Black clouds dominate the sky by late afternoon. They bring a thick cold darkness to a day that started bright and hot. The wind howls fervently, picking up soil particles and tiny stone debris.  The mango tree dances to the many directions the wind is blowing. Sipho and Ntombi are still outside, and feel this drastic change in the weather.

“Sipho, we should get inside!” Ntombi shouts over the howling wind.

As they rush inside, Ntombi’s mind is taken to a treasured memory of not so long ago. She remembers the comfort her heart felt when she came back from school in weather similar to this storm that is brewing. She remembers the comfort she felt when she got in, to find her mother busy with supper, the shack warm with the smell of her chicken soup. She wishes things were still the same as that day, but she closes the door to find Thembi is still lying on the mat on the floor, her body ravaged by lung cancer.

They sit on chairs around Thembi and listen to the howling wind. It sounds as if it is attempting to rip the roof off their shack.

Sibusiso gazes intensely at his sister on the mat. Thembi is sweating, despite this weather that has suddenly turned chilly. Her eyes are closed; she is breathing through her mouth.  She has a doek wrapped around her head. Her chest heaves violently. He remembers how she seemed to lose her mind when they received news of their mother’s passing but became strong after the initial shock had subsided. Thembi was the one who organised the funeral.  Sibusiso remembers that Thembi didn’t shed a single tear when their father died. You have always been the strongest one, my sister, he thinks.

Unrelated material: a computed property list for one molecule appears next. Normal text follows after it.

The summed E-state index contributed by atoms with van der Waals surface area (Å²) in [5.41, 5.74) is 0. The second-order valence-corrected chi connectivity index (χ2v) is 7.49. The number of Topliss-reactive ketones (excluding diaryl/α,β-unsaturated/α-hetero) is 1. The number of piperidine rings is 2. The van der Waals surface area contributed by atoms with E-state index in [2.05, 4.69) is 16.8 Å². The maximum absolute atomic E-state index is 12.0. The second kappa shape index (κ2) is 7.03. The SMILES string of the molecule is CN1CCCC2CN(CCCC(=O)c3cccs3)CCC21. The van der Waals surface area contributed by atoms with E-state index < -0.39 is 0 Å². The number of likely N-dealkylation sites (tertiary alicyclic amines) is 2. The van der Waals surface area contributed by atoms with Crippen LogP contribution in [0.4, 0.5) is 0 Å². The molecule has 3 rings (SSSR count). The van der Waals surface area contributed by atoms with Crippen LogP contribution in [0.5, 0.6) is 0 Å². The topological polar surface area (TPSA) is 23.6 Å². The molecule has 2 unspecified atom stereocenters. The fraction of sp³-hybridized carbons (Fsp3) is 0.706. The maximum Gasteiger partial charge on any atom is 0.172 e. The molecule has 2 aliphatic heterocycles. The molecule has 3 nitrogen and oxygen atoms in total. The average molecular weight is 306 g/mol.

Ntombi walks over to the wardrobe mirror and brushes dust from her hair. Everyone is wrapped in their own thoughts for a moment, their eyes away from Thembi, except Sipho. The little boy stares at his mom. He is the first to see that Thembi is shivering.

“Ma is getting cold!” Sipho cries out.

“Let me get her favourite blanket,” says Ntombi.

Ntombi stretches her hands to the top of the wardrobe. She gets Thembi’s favourite blanket – the one with the leopard print. She unfolds it and gently covers her mom from just below her chest because she has trouble breathing. She hovers over Thembi for a while, hoping she will open her eyes and smile and tell her she is a beautiful girl.

“Ntombi, please give her space to breathe,” says Sibusiso politely.

“Okay, Uncle Sibusiso. I’m sorry,” says Ntombi in a low sad voice.

She heads to the stove to start preparing supper. Sibusiso can see Ntombi straightening her back; he knows she is holding back tears.

“Wash the rice first to clean the dirt and excess starch,” says Sibusiso.

“Okay, Uncle Sibusiso.  But I was going to wash it anyway,” Ntombi lies.

“I know you were, my niece. I know you were.”

The flame of the paraffin stove glows orange and yellow, with a bit of blue on the edges. Ntombi places the pot full of rice on the stove. The flame reaches out from under the pot, sizzling the drops of water on its silver outer surface.


Tell us: What shows us just how much the children love and care about their mother?